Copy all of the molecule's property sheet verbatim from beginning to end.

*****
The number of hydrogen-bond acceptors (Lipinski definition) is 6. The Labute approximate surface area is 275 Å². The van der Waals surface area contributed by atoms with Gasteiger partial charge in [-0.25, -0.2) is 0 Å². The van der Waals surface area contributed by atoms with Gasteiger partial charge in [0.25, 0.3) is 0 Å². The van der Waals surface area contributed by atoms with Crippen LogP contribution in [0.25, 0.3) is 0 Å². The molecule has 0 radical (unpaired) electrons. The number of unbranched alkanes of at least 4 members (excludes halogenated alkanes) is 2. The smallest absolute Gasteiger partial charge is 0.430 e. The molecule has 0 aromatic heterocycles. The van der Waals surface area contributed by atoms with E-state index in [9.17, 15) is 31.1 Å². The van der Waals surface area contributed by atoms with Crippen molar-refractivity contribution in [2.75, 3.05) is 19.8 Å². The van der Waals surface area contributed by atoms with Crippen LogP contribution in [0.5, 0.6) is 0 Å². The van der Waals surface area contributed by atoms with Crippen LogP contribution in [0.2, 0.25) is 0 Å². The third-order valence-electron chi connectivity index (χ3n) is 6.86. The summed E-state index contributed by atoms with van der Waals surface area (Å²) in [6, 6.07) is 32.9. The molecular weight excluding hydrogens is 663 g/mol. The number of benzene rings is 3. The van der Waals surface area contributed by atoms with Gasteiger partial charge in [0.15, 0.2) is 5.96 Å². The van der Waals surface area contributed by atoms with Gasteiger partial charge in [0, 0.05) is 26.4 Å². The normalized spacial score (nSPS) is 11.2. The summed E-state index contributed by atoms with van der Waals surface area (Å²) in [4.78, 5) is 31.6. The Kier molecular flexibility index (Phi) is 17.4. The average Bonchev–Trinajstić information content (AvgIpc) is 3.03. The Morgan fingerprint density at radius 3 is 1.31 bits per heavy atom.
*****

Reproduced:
The number of hydrogen-bond acceptors (Lipinski definition) is 6. The Labute approximate surface area is 275 Å². The van der Waals surface area contributed by atoms with Gasteiger partial charge in [-0.25, -0.2) is 0 Å². The van der Waals surface area contributed by atoms with Gasteiger partial charge in [0.25, 0.3) is 0 Å². The van der Waals surface area contributed by atoms with Crippen LogP contribution in [0.25, 0.3) is 0 Å². The molecule has 0 radical (unpaired) electrons. The number of unbranched alkanes of at least 4 members (excludes halogenated alkanes) is 2. The smallest absolute Gasteiger partial charge is 0.430 e. The molecule has 0 aromatic heterocycles. The van der Waals surface area contributed by atoms with E-state index in [9.17, 15) is 31.1 Å². The van der Waals surface area contributed by atoms with Crippen molar-refractivity contribution in [2.75, 3.05) is 19.8 Å². The van der Waals surface area contributed by atoms with Crippen LogP contribution in [0.5, 0.6) is 0 Å². The van der Waals surface area contributed by atoms with Crippen LogP contribution in [0.2, 0.25) is 0 Å². The third-order valence-electron chi connectivity index (χ3n) is 6.86. The summed E-state index contributed by atoms with van der Waals surface area (Å²) in [6, 6.07) is 32.9. The molecular weight excluding hydrogens is 663 g/mol. The number of benzene rings is 3. The van der Waals surface area contributed by atoms with Gasteiger partial charge in [0.15, 0.2) is 5.96 Å². The van der Waals surface area contributed by atoms with Gasteiger partial charge in [0, 0.05) is 26.4 Å². The normalized spacial score (nSPS) is 11.2. The summed E-state index contributed by atoms with van der Waals surface area (Å²) in [4.78, 5) is 31.6. The Kier molecular flexibility index (Phi) is 17.4. The average Bonchev–Trinajstić information content (AvgIpc) is 3.03. The Morgan fingerprint density at radius 3 is 1.31 bits per heavy atom.